WASHINGTON D.C. AND LONDON – Today, the Taskforce on Scaling Voluntary Carbon Markets published its blueprint on creating a large-scale, transparent carbon credit trading market. To limit atmospheric warming to 1.5°C, the world must halve existing greenhouse gas emissions by 2030 and achieve net-zero emissions by 2050. Every business needs to adjust its business model and develop credible transition plans.
A large-scale voluntary carbon market is critical to reaching the goals of the Paris Agreement – it will enable more companies to turn net-zero commitments into action through investments in emissions abatement projects, where they will have the most effect.
Comprising more than 50 experts from six continents, the Taskforce has released 20 comprehensive and tangible actions, as well as a roadmap for implementation, to deliver this carbon market at pace and scale. Convened in September 2020, the Taskforce was further supported by a Consultation Group of subject-matter experts from close to 120 institutions.
Mark Carney, UN Special Envoy for Climate Action and Finance, said: “Company net-zero transition plans must primarily depend on absolute emissions reductions. In parallel, a large, high-integrity market for carbon offsets is essential for three reasons. First, some companies are committed to ‘reducing' historic emissions, which can only be accomplished through offsets. Second, in hard-to-abate sectors, all the technologies do not yet exist to decarbonise completely, so companies will need to rely on offsets to limit their emissions while they transition to new, low-emission operating models. Third, carbon offsets can be used to buy down the ‘green premium’ on vital emerging technologies—such as hydrogen, direct air carbon capture and sustainable fuels—to accelerate their development and adoption. In order to conserve the world’s precious carbon budget and accelerate the transition to zero absolute emissions, we need a large, transparent, verifiable and robust voluntary carbon market. The Taskforce for Scaling Voluntary Carbon Markets blueprint sets out clearly how we can build this market. It is critical that we now move from blueprint to building as quickly as possible.”
Bill Winters, Group Chief Executive of Standard Chartered and Taskforce Chair, said: “The need for climate action, and tools to mobilize finance for a low-carbon and resilient transition, is growing more urgent by the day. While the primary focus must be on reducing direct emissions, achieving stretching net-zero targets requires the use of all the tools at our disposal. The Taskforce’s roadmap ensures that the right market infrastructure and financial instruments are in place to facilitate the movement of tens of billions of dollars from those seeking to reduce their own carbon footprint to those who can reduce and remove carbon from the atmosphere.”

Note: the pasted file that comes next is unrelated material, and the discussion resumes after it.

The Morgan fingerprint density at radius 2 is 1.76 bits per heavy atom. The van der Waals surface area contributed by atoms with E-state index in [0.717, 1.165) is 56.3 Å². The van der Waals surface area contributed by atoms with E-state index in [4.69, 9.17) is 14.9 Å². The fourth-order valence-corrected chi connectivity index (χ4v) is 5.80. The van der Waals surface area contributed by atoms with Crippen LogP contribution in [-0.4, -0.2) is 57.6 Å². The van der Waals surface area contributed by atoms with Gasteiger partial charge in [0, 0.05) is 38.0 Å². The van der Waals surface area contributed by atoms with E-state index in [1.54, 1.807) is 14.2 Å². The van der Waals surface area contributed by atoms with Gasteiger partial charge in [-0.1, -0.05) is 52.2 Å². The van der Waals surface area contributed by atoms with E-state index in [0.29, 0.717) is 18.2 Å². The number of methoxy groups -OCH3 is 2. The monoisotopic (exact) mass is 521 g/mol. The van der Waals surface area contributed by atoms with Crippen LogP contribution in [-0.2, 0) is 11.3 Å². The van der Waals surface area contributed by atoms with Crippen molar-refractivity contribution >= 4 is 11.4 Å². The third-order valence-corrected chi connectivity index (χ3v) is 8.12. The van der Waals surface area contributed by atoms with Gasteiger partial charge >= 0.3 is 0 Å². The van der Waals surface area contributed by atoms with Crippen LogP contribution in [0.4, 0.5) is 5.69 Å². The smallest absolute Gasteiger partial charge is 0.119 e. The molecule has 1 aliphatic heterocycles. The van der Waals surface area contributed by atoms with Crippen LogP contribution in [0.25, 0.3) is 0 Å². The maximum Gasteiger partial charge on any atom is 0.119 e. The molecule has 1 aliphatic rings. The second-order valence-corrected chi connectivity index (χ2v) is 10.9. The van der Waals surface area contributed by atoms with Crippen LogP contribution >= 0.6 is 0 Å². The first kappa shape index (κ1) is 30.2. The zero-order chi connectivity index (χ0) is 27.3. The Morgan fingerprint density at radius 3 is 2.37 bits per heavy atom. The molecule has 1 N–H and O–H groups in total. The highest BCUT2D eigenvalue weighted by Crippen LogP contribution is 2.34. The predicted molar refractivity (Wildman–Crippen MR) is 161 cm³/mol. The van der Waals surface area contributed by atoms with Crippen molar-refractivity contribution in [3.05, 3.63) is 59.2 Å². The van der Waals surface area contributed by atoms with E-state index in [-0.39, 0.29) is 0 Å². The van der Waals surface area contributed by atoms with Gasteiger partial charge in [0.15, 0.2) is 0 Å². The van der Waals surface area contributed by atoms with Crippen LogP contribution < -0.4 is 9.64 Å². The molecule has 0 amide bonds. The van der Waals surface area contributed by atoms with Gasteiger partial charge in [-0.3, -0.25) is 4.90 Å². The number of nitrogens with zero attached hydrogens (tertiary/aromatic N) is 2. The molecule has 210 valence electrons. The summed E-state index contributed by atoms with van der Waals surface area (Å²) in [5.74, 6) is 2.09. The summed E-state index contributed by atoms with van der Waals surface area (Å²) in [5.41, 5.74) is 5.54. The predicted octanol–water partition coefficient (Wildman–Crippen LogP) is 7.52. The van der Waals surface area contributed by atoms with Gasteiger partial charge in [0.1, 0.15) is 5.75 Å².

Tim Adams, President and CEO of the Institute of International Finance (IIF), said: “A large, transparent, verifiable, and robust voluntary carbon market is a critical piece of the toolkit to reach net-zero. The Taskforce has worked quickly to identify key challenges and potential solutions, but this report is just the beginning. I look forward to continuing our work and moving towards implementation in the coming year.”
Renewables, nature-based solutions and energy efficiency projects are all critical tools in reducing greenhouse gases and reaching net-zero emissions. But these alone will not be enough to support the global transition away from fossil fuels. There is the need to boost emerging technologies that can transform our economy—such as low-carbon fuels for heavy transport, low-carbon steel and cement, and better carbon removal technologies.
Voluntary carbon markets can support new programmes to finance, structure, and deploy these critical solutions now, so that in the future we can continue economic development in countries across the world, including those rapidly industrializing today.
The next phase of the Taskforce will be to drive stakeholder engagement, governance, standardised documentation, legal principles and contracts, and carbon credit-level integrity, defining the Core Carbon Principles (CCPs) and additional attributes. Integrity and the appropriate use of carbon credits are paramount.
It is urgent to get this right. With increasing interest from corporates, and efforts to scale voluntary carbon markets underway, clarity over how it can contribute to the goals of the Paris Agreement is needed quickly to maintain trust and credibility in the market. COP26 in November 2021 provides a milestone for launching robust guidance on the use and claims of carbon credits to ensure that voluntary crediting contributes towards the Paris Agreement temperature goals.
Download the full report here.
Download a summary here.
Download frequently asked questions here.
The report is published ahead of a Taskforce-led panel at the World Economic Forum’s “The Davos Agenda.” More information on the discussion can be found here.
About the Taskforce:
The Taskforce on Scaling Voluntary Carbon Markets, launched by Mark Carney, UN Special Envoy for Climate Action and Finance, is chaired by Bill Winters, Group Chief Executive, Standard Chartered and sponsored by the Institute of International Finance (IIF) under the leadership of IIF President and CEO, Tim Adams. Annette Nazareth, Senior Counsel at Davis Polk and former Commissioner of the U.S. Securities and Exchange Commission, serves as Operating Lead for the Taskforce, and McKinsey & Company provides knowledge and advisory support.